Chemical Free Gardening: Top Tips For An Weed Garden

One of the benefits (if you can call it that) of chemically-enhanced produce is that it grows bigger, faster and cheaper than organic produce. But the risk factor involved is just too much for some people to live with, and thus they attempt to grow their own produce organically. If you fit this bill, check out these gardening tips.

You can gain time by renewing your beds with this method: slice under the turf and turn it over. Cover it with wood chips and wait a few weeks. You can then use this bed to plant your perennial plants. The ground you have turned over should be made richer by the turf that is under it.

Toads can be a gardener’s best friend because of all the troublesome bugs they eat. To attract toads to come visit your garden and stay awhile, keep the garden bedding moist and offer some places where they can safely hide from predators of their own. A useful trick many gardeners use is to place old, broken clay flower pots upside down in the garden to function as a comfy shelter for the hard-working toads.

Use mulch in your organic garden. Mulching helps retain moisture, and helps provide nutrients to your growing plants. You should try to use at least a three inch layer of mulch in all of your beds. It will also make your garden beds look as if they were professionally finished.

Tend to your garden a few steps at a time. A garden requires ongoing maintenance, and becomes a big time drain if you let things pile up until the weekend. Stop by the garden for a few minutes each day and deadhead some flowers while you’re waiting for dinner to cook or pull a few weeds while watching the kids play.

When first growing a garden, attempt to put as much effort into the first bed as possible. Land that hasn’t been used for a while needs an overhaul to begin changing into a viable spot for plants. Usually these regions either lack the right nutrients or consistency of soil. If you plan to make a garden out of patch, make sure that it has all the right pre-conditions to planting.

Collecting rainwater is the natural way to supply yourself with water for all your organic gardening needs. You can simply build your own system of rain barrels or buy them ready made. That way, you won’t have to pay for water for your garden or lawn maintenance. Caution is needed! Covers are suggested to cut down on mosquitoes and other pests that can be attracted to standing water.

If your organic garden uses containers, you may need to swap seedlings to larger containers as they outgrow them. When you do this, make sure to handle the seedlings by the leaves and roots. To be more specific, you should avoid touching the stems as they are extremely fragile and can be easily damaged. After you have swapped containers, it is recommended to water the roots as this will help them merge with their new environment.

When maintaining an organic garden, be sure to always wind up your hoses. Dragging and storing a hose that is not wound up can take a lot of time away from you. Try using stationary or portable hose reels to wind up your hoses and to save you some time.

When watering your garden, consider a soaker hose instead of using a hose or watering can. If you turn the soaker hoses pressure onto low, you can leave your water on for hours which will allow a part of your garden to be slowly irrigated. This can provide you with time to do other things.

An important tip for organic gardening that will naturally help prevent disease from appearing in your plants is to move your plants to different spots of your garden each year. This will keep any disease from spreading because the soil doesn’t build up harmful organisms from planting in the same spot each year.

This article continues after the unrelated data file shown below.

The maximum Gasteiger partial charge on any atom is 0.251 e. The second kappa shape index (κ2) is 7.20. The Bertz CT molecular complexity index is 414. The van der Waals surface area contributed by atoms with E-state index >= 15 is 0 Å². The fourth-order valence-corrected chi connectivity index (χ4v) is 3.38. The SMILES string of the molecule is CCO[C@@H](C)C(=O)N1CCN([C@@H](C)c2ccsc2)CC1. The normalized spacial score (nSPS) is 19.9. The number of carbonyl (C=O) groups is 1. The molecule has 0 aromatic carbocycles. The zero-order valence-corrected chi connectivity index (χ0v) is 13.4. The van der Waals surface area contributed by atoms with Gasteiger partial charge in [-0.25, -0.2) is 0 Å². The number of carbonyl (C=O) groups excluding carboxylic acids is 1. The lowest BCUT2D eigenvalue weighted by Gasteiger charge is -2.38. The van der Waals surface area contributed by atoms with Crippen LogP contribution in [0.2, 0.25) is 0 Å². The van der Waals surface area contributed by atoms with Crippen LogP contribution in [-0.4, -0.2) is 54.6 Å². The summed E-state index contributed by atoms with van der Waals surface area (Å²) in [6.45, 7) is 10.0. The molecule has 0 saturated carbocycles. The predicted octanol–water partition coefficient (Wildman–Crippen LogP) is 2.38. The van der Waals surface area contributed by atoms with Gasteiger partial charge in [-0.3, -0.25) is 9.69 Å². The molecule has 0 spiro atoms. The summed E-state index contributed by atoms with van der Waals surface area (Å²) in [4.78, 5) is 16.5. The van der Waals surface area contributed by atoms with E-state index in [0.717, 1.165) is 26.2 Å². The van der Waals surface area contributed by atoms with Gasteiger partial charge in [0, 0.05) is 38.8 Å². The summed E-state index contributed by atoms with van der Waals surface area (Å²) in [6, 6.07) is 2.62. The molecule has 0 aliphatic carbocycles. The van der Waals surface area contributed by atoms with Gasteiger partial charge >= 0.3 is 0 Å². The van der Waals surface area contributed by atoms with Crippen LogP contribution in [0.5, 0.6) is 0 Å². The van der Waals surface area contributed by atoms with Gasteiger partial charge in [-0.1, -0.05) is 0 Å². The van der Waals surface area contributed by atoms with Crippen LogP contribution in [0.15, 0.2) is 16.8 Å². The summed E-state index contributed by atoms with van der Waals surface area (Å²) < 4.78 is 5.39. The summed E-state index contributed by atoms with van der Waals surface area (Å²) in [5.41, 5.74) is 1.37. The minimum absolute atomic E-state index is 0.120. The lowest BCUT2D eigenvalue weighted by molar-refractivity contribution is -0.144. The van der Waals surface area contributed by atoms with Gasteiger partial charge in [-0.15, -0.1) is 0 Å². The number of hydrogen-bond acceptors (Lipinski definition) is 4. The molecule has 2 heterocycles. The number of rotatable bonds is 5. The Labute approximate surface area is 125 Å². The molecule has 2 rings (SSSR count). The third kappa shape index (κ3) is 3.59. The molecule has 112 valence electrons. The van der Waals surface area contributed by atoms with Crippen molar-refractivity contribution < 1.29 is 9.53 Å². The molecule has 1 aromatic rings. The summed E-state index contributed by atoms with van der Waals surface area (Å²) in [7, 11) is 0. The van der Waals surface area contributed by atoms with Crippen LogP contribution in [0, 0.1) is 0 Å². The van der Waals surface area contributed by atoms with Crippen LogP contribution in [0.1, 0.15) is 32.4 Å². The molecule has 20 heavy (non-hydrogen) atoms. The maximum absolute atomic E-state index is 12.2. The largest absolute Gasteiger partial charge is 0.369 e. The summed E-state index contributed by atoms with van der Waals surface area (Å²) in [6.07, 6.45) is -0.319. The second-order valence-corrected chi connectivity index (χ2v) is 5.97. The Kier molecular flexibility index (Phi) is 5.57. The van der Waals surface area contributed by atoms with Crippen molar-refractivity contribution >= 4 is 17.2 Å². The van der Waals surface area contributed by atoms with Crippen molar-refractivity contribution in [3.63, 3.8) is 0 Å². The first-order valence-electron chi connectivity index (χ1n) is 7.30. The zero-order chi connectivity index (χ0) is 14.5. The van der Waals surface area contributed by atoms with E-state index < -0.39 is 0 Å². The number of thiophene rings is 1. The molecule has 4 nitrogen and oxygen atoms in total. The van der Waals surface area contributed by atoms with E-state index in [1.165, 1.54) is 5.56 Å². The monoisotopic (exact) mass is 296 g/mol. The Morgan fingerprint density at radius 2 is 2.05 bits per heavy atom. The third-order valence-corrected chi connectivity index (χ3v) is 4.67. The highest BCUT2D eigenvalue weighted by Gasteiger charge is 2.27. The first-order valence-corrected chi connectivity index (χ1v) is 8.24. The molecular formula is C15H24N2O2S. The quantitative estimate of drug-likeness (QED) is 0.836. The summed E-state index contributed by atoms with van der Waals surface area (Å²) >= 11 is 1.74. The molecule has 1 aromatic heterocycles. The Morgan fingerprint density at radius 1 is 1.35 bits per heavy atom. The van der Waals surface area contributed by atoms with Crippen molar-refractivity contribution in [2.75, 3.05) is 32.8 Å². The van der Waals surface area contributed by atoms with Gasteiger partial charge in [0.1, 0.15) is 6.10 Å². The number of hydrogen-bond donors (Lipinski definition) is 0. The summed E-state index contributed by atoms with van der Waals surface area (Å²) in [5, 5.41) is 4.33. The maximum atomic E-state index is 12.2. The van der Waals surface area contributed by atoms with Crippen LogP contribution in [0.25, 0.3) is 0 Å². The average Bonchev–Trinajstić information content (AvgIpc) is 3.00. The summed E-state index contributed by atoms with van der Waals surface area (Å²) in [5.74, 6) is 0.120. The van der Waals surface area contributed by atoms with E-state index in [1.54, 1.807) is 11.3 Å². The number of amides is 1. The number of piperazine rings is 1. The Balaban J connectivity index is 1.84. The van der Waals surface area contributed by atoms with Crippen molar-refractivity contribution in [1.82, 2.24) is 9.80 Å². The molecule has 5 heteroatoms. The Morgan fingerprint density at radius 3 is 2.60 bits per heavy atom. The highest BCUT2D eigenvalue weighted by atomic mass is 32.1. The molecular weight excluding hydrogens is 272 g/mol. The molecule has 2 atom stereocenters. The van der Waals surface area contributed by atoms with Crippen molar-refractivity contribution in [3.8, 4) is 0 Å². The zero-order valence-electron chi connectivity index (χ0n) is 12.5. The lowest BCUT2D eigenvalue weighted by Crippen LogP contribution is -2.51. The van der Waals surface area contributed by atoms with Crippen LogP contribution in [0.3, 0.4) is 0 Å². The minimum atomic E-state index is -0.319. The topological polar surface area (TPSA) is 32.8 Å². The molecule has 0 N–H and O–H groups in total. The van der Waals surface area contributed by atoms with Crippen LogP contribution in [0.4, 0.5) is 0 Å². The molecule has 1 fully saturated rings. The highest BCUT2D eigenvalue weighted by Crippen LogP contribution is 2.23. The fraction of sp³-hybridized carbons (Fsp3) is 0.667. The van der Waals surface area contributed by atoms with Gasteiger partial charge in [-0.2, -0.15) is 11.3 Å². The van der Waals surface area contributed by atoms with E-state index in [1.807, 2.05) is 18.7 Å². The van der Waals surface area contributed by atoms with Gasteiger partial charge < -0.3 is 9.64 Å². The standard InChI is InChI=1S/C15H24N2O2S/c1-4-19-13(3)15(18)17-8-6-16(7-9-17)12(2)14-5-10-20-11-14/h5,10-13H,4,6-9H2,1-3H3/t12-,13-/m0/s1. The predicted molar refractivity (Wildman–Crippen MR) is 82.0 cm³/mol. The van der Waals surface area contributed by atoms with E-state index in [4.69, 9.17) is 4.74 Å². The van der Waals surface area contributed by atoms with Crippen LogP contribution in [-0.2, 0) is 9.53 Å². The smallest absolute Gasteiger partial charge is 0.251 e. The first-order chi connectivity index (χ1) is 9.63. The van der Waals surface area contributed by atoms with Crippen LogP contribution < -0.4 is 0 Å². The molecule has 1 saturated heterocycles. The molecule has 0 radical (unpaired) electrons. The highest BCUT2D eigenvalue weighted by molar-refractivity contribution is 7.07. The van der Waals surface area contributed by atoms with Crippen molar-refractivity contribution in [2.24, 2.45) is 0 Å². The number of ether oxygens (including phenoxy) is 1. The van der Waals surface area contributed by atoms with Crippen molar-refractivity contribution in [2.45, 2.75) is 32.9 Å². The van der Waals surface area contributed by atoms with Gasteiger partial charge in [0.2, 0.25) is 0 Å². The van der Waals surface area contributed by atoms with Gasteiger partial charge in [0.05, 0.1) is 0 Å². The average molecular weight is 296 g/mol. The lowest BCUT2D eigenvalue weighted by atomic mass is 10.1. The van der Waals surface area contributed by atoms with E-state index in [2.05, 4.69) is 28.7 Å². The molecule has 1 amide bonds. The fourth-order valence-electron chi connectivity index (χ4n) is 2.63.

To rid your organic garden of bugs, try using a mixture of dish soap and water. Mix 2 tablespoons of dish soap into a gallon of water. Use a spray bottle to spray the foliage and soil around the plants. Before spraying your whole garden or even a whole plant, test the effect of the mixture on a few leaves and wait a few days before doing the rest.

While most people think of large organic farms when they hear about organic gardening this is not always exactly how it works. If you are interested in becoming an organic farmer all you need is a small piece of land and some seeds of your own. If you plant it and take care of it, it is probably organic!

Grow basil successfully. Basil is an annual warm-season herb, very susceptible to cold and frost. Sow seed in spring at a depth of about 1/2 inch in full sun. Keep the soil evenly moist. When the basil reaches about 6 inches, pinch out the top to encourage bushy growth. Pick continuously before any flower buds open. Pick leaves in the morning after dew has dried, and don’t over wash leaves, as you will lose the aromatic oils.

Encourage earthworms in your soil. Earthworms make for healthy soil by eating the soil and thereby aerating it in the process. They also leave behind their castings, or vermicast, which is a great organic nutrient-rich fertilizer. The vermicast also retains water and nutrients better than soil without worms.

Rotate your crops to prevent permanent populations of pests in your garden. As with any ecosystem, pests need a certain amount of time to nest and build up a proper population within a garden. These pests are specially suited for one environment and one food source. By switching their food source you can essentially keep your pest population down simply because they are unable to adapt to the new type of plant.

Mass-produced food will always have its own advantages, but it may not be worth it to you or your family to risk your health for a few extra dollars in savings. If you decide to grow organically, however, you can save hundreds while ensuring that everything you eat is fresh and healthy. Just use these tips to help you grow.